It’s strange and sad that The Cranberries’ first album of new material since 2012’s ‘Roses‘ is also their last. ‘In the End‘ comes into the world in tragic circumstances, finished by the band after lead singer Dolores O’Riordan drowned in a London hotel room in January 2018, aged just forty-six. Perhaps the saddest thing about this release, though, is how little it feels like a swansong. O’Riordan was by all accounts in the midst of a creative flow before her untimely death, and ‘In the End’ reflects this. It sounds like a great band growing older gracefully much more than it does a curtain call.
Most notably, this record never feels cobbled together. This is no mean feat, considering how many posthumous releases paper over the cracks with unfinished jams and vocals that sound like they were recorded in a bathroom. Not so here. Each member of the band brings their A-game, and producer Stephen Street ensures they all come through in a big, full sound that recalls their biggest nineties hits. The vocals are all repurposed demo takes, but it never once sounds like it, with O’Riordan bringing character, poise, and power to each song. She soars on the chorus of ‘Wake me When it’s Over’, for instance, and sounds assured weaving a tale of domestic violence on opener ‘All Over Now’. Her vocals were always a little ethereal, resting lightly above the mix rather than dominating it, and that sound is fully captured by returning producer Street, who helmed 1993’s breakthrough ‘Everybody Else is Doing It, So Why Can’t We?‘.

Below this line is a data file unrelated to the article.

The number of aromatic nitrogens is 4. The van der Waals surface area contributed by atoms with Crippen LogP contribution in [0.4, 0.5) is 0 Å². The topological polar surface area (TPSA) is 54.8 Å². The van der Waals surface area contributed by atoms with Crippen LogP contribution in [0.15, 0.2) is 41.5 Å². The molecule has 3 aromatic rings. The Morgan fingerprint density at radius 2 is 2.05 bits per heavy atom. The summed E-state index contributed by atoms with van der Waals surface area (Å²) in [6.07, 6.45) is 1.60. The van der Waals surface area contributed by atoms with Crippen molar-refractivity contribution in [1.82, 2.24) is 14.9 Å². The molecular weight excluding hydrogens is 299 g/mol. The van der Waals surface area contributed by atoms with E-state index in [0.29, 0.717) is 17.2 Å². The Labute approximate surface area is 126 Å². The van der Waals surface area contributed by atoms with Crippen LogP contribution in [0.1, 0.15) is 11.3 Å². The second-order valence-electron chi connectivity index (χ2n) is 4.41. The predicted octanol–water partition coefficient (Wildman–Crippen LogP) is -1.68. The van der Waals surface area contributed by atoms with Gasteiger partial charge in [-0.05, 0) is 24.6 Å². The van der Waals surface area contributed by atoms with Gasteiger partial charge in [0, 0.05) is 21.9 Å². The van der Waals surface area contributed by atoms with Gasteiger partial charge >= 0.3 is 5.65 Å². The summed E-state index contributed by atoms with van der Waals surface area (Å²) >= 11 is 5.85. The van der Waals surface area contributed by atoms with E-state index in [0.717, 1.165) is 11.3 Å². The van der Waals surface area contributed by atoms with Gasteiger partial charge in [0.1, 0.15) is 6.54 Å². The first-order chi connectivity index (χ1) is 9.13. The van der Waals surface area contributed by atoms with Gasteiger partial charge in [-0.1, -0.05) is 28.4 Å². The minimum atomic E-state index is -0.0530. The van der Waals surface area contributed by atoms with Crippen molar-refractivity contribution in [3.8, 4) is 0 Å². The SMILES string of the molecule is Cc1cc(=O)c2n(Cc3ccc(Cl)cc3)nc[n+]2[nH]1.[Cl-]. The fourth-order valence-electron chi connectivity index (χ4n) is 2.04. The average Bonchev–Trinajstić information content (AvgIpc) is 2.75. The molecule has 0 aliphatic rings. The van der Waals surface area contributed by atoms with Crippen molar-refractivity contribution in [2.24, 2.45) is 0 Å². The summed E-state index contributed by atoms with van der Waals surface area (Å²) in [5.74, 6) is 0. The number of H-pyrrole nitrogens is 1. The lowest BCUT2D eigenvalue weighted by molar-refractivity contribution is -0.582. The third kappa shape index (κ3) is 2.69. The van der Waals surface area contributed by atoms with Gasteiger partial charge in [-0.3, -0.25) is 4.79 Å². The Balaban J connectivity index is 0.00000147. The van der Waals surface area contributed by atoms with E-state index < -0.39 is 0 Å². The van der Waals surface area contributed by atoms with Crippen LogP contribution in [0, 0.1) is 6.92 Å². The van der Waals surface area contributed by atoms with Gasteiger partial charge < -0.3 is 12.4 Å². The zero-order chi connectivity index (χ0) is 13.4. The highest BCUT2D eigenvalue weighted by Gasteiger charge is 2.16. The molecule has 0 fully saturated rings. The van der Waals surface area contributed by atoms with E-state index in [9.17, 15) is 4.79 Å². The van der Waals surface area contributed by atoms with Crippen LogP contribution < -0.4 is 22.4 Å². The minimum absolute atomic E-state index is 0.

Still, it’s impossible to listen to ‘In the End’ without thinking of O’Riordan’s passing. The presentation bears some responsibility for this, with many song titles pointedly referring to the project’s troubled genesis. One wonders whether the marketing department could have toned this down, though in fairness it was probably unavoidable. Reviews could hardly be expected to take ‘In the End’ purely on its own merits, so why not address these issues head on? Still, we should avoid the temptation to read these lyrics as ruminations on death. Unlike, say, David Bowie’s ‘Blackstar‘ (2016), there is little indication O’Riordan or anyone else knew her time was up.
Rather, we should respond to these songs as what they are: sweet, strong pop tunes from a unique and inspiring band. On this level, ‘In the End’ absolutely succeeds. And its very success drives home just how sad it is that we won’t be getting anything more.